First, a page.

The findings along with a number of recommendations of the research titled “Impacts of COVID-19 pandemic on agriculture and implications for food security” were revealed at a digitally organised press conference today, on Thursday (4 June 2020).
Dr MA Sattar Mandal, former vice chancellor of Bangladesh Agricultural University and former member of Planning Commission, Eleash Mridha, managing director of PRAN Group, Dr FH Ansarey, managing director and CEO of ACI Agribusiness, and Mohammad Anisur Rahman, director of BRAC Dairy and Food Enterprise, joined the event as panellists. KAM Morshed, senior director, BRAC, moderated the press conference, also attended by journalists, agricultural specialists and researchers, among others. Two farmers also joined the event to share their experience.
The findings show the prices and sales of essential agricultural products, especially coarse rice and red lentils, went up during the early days of the pandemic due to panic buying of consumers and high demand of relief-providing entities. The trend resulted in the rise of rice and lentil prices by 30-32% while the traders had a 300% rise in their sales of these products. However, the surge in market demand could not benefit the farmers as they sold their stock before the pandemic began.
The producers of non-relief and perishable items also had a hard time to continue the production and sell of their products. Overall, 88% of all farmers (100% of fish farmers) reported economic losses owing to production and marketing problems.
Farmers mentioned lack of fair prices (66%), limited operation of markets (52%), higher prices of inputs (45%) and unavailability of labour (28%) as the prime causes behind their sufferings.
Due to damages to their produce and low prices, each farmer suffered a loss of an average of BDT 207,976 during the 45 days period. Based on the number of farmers in the country in each of the sub-sectors, the value of loss was estimated at BDT 565.36 billion.
Ex-member of the Planning Commission Dr MA Sattar Mandal thanked BRAC for conducting the research and said retailers, distributers, agents and middlemen should be prioritised and that their expertise should be utilised to tackle the current situation as they play important roles in the market.
PRAN Group MD Eleash Mridha said measures should be taken to facilitate farmers in those areas where the spread of coronavirus is lower.
ACI Agribusiness MD Dr FH Ansarey stressed on tech-based agricultural innovation.
“Agro processing technologies need to be given preference. The government should allocate BDT 10bn (1000 crore) for improving connectivity of farmers with the private sector, dealers and extension service,” he said.
BRAC Dairy and Food Enterprise Director Mohammad Anisur Rahman said constant decline in demand since the beginning of the coronavirus pandemic spoiled farmers’ produce at a huge margin. Dairy farmers suffered a lot as they had to dump milk, he said “If the situation lingers, the result will be ominous. If farmers change their profession, food safety of the country will be endangered,” Rahman added.
Of the farmers interviewed, 42% reported that they had no way to cope up with the crisis, while 60% of crop and vegetable farmers said they had to absorb the losses fully. Approximately 11% of all farmers and 17% of poultry farmers had to reduce their production, while another 2% stopped production. Poultry farmers encountered huge losses as prices dropped by 44% owing to the closure of all restaurants during the holiday.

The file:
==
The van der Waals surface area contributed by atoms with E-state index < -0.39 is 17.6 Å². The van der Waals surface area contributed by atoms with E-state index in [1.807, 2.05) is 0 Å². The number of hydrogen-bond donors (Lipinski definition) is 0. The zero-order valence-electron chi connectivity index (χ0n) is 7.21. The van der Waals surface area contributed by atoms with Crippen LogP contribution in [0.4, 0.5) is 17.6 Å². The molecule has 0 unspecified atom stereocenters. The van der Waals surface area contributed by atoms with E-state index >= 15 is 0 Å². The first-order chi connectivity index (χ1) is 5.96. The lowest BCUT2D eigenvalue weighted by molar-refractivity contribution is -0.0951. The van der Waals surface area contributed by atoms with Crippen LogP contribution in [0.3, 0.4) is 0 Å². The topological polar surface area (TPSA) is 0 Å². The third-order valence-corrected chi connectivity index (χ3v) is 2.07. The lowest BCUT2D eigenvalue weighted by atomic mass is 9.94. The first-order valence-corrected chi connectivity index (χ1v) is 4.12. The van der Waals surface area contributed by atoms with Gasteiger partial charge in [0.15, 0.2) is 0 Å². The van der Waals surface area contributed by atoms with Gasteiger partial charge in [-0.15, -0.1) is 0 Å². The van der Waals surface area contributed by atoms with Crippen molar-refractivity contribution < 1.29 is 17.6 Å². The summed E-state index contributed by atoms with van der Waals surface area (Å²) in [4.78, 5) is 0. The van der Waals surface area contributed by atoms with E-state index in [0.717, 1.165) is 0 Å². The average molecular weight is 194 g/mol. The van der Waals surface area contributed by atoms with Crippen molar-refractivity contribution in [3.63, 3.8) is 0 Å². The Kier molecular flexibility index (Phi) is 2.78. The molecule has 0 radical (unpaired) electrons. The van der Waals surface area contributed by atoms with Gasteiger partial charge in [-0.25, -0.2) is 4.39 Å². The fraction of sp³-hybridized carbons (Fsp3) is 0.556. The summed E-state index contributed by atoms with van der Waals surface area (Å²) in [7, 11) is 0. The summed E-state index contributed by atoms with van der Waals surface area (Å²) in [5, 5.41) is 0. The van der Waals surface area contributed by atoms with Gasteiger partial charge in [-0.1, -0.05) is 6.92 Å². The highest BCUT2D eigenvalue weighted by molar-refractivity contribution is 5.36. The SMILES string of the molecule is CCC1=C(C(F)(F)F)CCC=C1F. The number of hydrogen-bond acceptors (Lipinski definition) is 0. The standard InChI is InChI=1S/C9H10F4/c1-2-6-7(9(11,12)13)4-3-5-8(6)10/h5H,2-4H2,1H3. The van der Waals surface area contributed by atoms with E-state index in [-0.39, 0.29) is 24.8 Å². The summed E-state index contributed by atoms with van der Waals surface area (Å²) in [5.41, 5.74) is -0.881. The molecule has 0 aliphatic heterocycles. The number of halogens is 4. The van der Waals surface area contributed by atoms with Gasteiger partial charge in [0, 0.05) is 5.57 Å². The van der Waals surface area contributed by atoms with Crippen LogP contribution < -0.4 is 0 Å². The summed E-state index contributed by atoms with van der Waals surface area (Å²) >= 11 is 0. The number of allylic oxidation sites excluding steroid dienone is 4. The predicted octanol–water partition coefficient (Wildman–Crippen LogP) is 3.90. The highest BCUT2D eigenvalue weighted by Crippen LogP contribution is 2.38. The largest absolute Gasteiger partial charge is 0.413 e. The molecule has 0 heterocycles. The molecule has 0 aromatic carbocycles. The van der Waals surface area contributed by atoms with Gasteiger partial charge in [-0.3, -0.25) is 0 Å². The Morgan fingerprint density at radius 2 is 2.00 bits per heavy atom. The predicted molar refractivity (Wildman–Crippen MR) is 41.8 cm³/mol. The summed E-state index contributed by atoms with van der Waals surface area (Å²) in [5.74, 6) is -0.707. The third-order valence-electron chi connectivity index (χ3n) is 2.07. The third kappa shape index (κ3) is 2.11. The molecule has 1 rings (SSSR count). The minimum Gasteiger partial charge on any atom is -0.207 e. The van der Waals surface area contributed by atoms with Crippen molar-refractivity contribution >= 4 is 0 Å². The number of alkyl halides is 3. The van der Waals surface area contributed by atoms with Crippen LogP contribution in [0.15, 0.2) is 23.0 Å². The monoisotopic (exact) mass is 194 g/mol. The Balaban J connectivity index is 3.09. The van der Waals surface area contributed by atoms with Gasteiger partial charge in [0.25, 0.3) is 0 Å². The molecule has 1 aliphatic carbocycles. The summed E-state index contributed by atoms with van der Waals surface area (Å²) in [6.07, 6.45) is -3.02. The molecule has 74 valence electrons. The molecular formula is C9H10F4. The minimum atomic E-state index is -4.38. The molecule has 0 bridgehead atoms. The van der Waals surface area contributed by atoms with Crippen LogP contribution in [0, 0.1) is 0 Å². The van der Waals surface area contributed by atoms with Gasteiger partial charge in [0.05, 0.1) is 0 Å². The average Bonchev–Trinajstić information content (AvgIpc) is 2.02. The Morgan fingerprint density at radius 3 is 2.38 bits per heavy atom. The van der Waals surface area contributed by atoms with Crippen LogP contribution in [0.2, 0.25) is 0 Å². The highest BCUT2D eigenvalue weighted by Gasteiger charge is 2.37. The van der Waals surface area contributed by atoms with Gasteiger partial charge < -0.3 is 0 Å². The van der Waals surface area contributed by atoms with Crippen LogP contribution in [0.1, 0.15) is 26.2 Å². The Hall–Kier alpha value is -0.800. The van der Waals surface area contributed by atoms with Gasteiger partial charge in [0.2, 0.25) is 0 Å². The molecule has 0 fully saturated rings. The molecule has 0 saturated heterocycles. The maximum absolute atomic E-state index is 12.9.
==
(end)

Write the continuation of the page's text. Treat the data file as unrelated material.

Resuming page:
As the demand of poultry products reduced, the farmers reduced their production too, which resulted in the shortage of supply and thus the prices increased. Prices rose by 26% for farm chicken and 8% for eggs during second week of May.
As the demand declined by almost 33-60% with the prices going down by 12.5% at the retail level and 22% at the farmers’ end, livestock farmers had to reduce their production.
Of the interviewees, 41% respondents (69% of fish farmers) are planning to depend on credit to survive, 14% will have to depend on their alternative income sources, 18% will either draw money from savings or sell their assets. Another 18% of the respondents still have no plans and 5% are planning to change their profession if they have to discontinue their production.
Of the respondents, 66% want to get loans from the government on easy terms. As many as 56% farmers want fair prices for their produce, while 48% want necessary inputs at affordable prices.
Of the farmers interviewed, 64% are aware of incentives the government announced for them, but 79% of them had no idea or had a misconception about how to avail the facility. Most significantly, only 20% of the respondents reported to having prior experience of taking formal loans from banks.
The studies also gave a number of recommendations based on their findings, which include developing a farmer-friendly credit disbursement system, introducing innovative disbursement mechanisms through mobile financial services and NGOs, and reducing red-tape barriers.
Ensuring wide-scale injection of cash to boost people’s purchasing power, Ensure the government’s intervention in procurement and supply chain systems to rectify price falls such as establishment of collection centres for agro-produces closer to smallholder producers, and facilitating and providing incentives so the backward and forward linkages to adequately improve the support system to the industry were also recommended in the research.
Developing sub-sector-specific short, medium and long-term plans, focusing on innovative tech-based agribusiness models and making quality seeds and other inputs available to farmers were also stressed.
Bangladesh’s economy and development are at a critical juncture in the wake of COVID-19. Financially poorest people are most affected in terms of both economy and health. At present 100.22 million people face high risk of economic and health vulnerabilities. The average family income loss between March and May hovers at around 74 per cent. Over 1.4 million migrant workers have returned or are on their way back home due to job loss.